Belize has a reputation of clear water and year round great weather. As we sailed into the small southern town of Punta Gorda, that was exactly our experience. The weather was perfect and the sea perfectly calm as we anchored just off the town pier. We took the dinghy to the pier and hiked up to customs and immigration. It was a simple task as all the government requirements were right there at the pier. We spent about an hour filling out all the forms and presenting all of our documents. When it was all finished we walked into town looking for a grocery store. We had read that Belize was very strict on not allowing us to bring any fresh fruits or vegetables into the country. So our refrigerator and fresh fruit and veggies pantry was bare. As it turned out the officials never even went to our boat. No problem, the market was close to the pier and soon enough we had bags of fresh food and we headed back to Samadhi. The anchorage in front of Puta Gorda was not recommended for anything other than checking into an out of the country. There was no protection from any sort of wind or waves. So we raised anchor and headed to a small group of islands about 10 miles north. We quickly learned that an “island” in Belize is not exactly what we were used to. On the charts and the GPS they looked like large islands with much land mass. In person they turned out to be just very large mangroves with no real land or beach. They were just a bunch of branches growing out of the sea all tangled together. They made great wind and wave breaks but offered nothing in the way of land to get off the boat and explore. This also complicated taking Ranger to shore to conduct his business. There were a few days of less than pleasant weather on the way so we decided to stay put in the mangroves until the weather passed. It turns out that was a very good choice. Over the next 5 days we were pummeled by squall after squall. One of them with winds gusting over 50 knots! Luckily the seafloor around mangroves is well known to be good holding for anchoring. And our Rocna anchor once again did amazing. We did not move an inch despite the constant wind and current. We were able to find a sliver of beach for Ranger to do his business but it was nearly 2 miles away! I would run him to shore in between squalls and most of the time I would make it back before the next one. However, I did have to hunker down during one trip back as Ranger and I were pelted with sharp rain drops and 30+ knots of wind. We were able to get into the water and snorkel for a little bit but otherwise our Belize time was not off to a great start.
When a more stable albeit small weather window opened, we jumped at the chance to head north to the more protected islands behind the reef. We sailed to the town of Palencia and found a nice place to anchor right in front of the town behind a small island to protect us from the weather that soon began raging again. The town was pretty cool but the wind strong and gusty so we stayed with the boat most of the time. If the wind was not blowing hard then the rain would unleash a torrent of water that reduced visibility to less than 300 feet. We had this type of weather for another 4 days. There were so many places that we wanted to visit but the weather would just not let up long enough for us to get out and explore. Add to the fact that everywhere that looked interesting was extremely shallow. We were able to finally get out to the reef and a small island for some calm weather exploration. The island was just inside the reef. The snorkeling was some of the best we have ever seen. The water was warm and crystal clear. There was not a huge amount of fish but plenty to see. Victoria and I had a massive ray swim right at us and turn away at the last moment we also saw a large barracuda. I have a great gopro video of it. The weather window for this foray was only two days and we soon had to find another spot to hide from the weather. We sailed north to Belize City and found a great spot in the mangroves about 5 miles out of town. This time there was a small beach within a 5 minute dinghy ride for Ranger. We were able to provision and explore the city a little and were able to get a few supplies for a few boat projects. We waited out some weather and then finally made our way north. We planned to head to the Florida Keys from there which is a 550 mile passage. We made the passage in 4 days with great sailing and slightly rough seas for the first 3 days and then the wind died and we motored the last day through lightening and confused seas. We anchored just off Key West exactly four days after leaving Belize.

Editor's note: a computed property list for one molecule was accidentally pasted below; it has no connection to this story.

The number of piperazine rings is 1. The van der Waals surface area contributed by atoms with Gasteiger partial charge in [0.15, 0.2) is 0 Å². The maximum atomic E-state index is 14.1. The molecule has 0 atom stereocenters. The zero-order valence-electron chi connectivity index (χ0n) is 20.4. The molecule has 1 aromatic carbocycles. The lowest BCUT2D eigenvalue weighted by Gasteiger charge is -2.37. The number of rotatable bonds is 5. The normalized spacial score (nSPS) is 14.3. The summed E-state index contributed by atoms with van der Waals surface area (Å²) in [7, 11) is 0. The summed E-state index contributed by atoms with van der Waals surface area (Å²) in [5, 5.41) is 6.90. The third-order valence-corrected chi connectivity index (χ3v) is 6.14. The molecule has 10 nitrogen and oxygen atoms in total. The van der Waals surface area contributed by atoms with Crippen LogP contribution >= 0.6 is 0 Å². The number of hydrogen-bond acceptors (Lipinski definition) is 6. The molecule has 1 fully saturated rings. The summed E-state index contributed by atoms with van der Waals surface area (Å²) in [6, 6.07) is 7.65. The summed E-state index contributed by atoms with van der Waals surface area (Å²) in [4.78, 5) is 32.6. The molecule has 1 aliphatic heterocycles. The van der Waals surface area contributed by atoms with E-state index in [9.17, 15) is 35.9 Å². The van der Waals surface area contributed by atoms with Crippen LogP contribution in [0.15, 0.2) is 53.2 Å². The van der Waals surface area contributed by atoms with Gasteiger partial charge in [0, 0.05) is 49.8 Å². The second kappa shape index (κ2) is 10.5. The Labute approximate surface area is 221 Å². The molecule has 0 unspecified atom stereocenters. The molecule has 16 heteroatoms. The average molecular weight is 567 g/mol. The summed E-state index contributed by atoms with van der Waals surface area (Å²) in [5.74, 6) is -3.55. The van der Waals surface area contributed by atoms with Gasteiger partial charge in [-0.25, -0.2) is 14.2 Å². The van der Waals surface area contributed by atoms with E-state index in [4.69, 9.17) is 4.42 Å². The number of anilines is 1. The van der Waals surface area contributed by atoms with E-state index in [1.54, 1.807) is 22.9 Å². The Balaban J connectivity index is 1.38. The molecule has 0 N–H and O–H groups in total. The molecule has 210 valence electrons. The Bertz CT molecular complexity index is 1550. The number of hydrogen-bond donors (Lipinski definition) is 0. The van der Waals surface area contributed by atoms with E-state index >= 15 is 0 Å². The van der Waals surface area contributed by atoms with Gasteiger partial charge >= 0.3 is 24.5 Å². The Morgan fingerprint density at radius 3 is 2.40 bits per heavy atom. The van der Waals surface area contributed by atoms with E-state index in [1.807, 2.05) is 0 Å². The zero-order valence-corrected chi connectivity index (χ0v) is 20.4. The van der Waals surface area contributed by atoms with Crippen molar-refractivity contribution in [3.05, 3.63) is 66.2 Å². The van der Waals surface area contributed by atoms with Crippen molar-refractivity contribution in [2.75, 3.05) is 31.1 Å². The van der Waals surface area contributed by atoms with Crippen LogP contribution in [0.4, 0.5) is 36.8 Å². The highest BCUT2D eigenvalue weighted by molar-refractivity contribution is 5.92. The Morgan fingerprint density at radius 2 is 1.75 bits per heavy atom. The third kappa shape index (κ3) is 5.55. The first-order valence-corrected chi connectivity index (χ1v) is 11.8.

We did have an interesting event happen on the passage. We had slightly heavy winds so we were using our staysail a lot, particularly at night. However, one morning I was trimming the staysail when it began to come down. It turns out the strap that is sewn onto the top of the sail had come apart and the sail just came down. I gathered it up on deck and Ashley began repairing it. Once it was repaired the problem became that the halyard (that is the rope that is used to raise the sails) was still up the mast. Nothing I did would get it come down. So I told everyone that we were going to have to divert about 50 miles to find calm seas so that someone can go up the mast and bring down the halyard. Alexander without hesitation said he would go up and get it now. Now, we are out in the ocean with 15-20 knot winds and seas 2-3 meters and less than 6 seconds apart. That is not the type of conditions that you want to spend much time on deck let alone be raised up 60 ft in the air. The boat was rising a falling with the waves and the winds were healing the boat unsteadily. So we turned down wind to ease some of the chaos. Alexander wore his rock climbing harness and I tied him to the staysail stay to keep him from banging against the mast. I hoisted him about 15ft in the air and stopped to make sure he was OK. He said he was fine so I sent him the rest of the way up. Once to the top of the stay he grabbed the halyard and I let him quickly but under control fall back to the pitching deck. I am not sure Ashley even took a breath the whole time Alexander was up there. All told he was up the mast for about 3 minutes and then we were back in business with our staysail. When we got everything back to normal, the sail up and harnesses put away, I asked Alexander how he felt. He said that the only reason he volunteered to do that was for the glory in telling the story. Hey whatever works. J